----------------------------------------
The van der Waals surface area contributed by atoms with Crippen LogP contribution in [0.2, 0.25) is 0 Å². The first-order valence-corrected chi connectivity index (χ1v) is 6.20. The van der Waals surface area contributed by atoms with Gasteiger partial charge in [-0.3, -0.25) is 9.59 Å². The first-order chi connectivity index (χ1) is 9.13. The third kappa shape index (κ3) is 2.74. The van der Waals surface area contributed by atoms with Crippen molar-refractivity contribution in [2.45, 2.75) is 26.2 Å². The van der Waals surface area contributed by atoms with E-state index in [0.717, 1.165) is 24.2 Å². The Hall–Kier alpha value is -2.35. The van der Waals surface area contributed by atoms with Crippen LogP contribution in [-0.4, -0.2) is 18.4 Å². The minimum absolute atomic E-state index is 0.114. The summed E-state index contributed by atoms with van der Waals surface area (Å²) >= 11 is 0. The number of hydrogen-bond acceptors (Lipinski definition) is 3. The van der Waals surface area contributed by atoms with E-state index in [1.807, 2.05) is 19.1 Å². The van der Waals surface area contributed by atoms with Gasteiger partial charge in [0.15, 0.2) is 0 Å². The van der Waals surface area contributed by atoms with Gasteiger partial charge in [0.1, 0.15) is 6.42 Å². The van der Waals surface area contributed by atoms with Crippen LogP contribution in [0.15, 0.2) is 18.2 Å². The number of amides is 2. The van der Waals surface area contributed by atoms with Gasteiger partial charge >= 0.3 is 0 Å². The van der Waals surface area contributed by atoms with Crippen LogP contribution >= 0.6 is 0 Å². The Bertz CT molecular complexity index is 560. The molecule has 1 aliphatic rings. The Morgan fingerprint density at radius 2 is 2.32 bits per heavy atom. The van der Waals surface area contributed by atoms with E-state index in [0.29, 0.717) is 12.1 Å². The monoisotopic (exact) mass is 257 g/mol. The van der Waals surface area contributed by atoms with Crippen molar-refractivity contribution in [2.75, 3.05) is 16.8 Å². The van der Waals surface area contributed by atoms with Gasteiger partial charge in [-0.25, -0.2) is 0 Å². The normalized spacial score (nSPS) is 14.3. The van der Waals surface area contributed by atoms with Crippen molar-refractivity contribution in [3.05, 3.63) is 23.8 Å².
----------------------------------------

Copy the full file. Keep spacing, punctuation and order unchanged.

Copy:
The van der Waals surface area contributed by atoms with Crippen LogP contribution in [0.2, 0.25) is 0 Å². The first-order valence-corrected chi connectivity index (χ1v) is 6.20. The van der Waals surface area contributed by atoms with Gasteiger partial charge in [-0.3, -0.25) is 9.59 Å². The first-order chi connectivity index (χ1) is 9.13. The third kappa shape index (κ3) is 2.74. The van der Waals surface area contributed by atoms with Crippen molar-refractivity contribution in [2.45, 2.75) is 26.2 Å². The van der Waals surface area contributed by atoms with E-state index in [0.717, 1.165) is 24.2 Å². The Hall–Kier alpha value is -2.35. The van der Waals surface area contributed by atoms with Crippen LogP contribution in [-0.4, -0.2) is 18.4 Å². The minimum absolute atomic E-state index is 0.114. The summed E-state index contributed by atoms with van der Waals surface area (Å²) >= 11 is 0. The number of hydrogen-bond acceptors (Lipinski definition) is 3. The van der Waals surface area contributed by atoms with E-state index in [1.807, 2.05) is 19.1 Å². The van der Waals surface area contributed by atoms with Gasteiger partial charge in [0.15, 0.2) is 0 Å². The van der Waals surface area contributed by atoms with Gasteiger partial charge in [0.1, 0.15) is 6.42 Å². The van der Waals surface area contributed by atoms with Crippen LogP contribution in [0.15, 0.2) is 18.2 Å². The number of amides is 2. The van der Waals surface area contributed by atoms with Gasteiger partial charge >= 0.3 is 0 Å². The van der Waals surface area contributed by atoms with Crippen LogP contribution >= 0.6 is 0 Å². The Bertz CT molecular complexity index is 560. The molecule has 1 aliphatic rings. The Morgan fingerprint density at radius 2 is 2.32 bits per heavy atom. The van der Waals surface area contributed by atoms with E-state index in [0.29, 0.717) is 12.1 Å². The monoisotopic (exact) mass is 257 g/mol. The van der Waals surface area contributed by atoms with Crippen molar-refractivity contribution in [2.75, 3.05) is 16.8 Å². The van der Waals surface area contributed by atoms with Gasteiger partial charge in [-0.25, -0.2) is 0 Å². The normalized spacial score (nSPS) is 14.3. The van der Waals surface area contributed by atoms with Crippen molar-refractivity contribution in [3.05, 3.63) is 23.8 Å².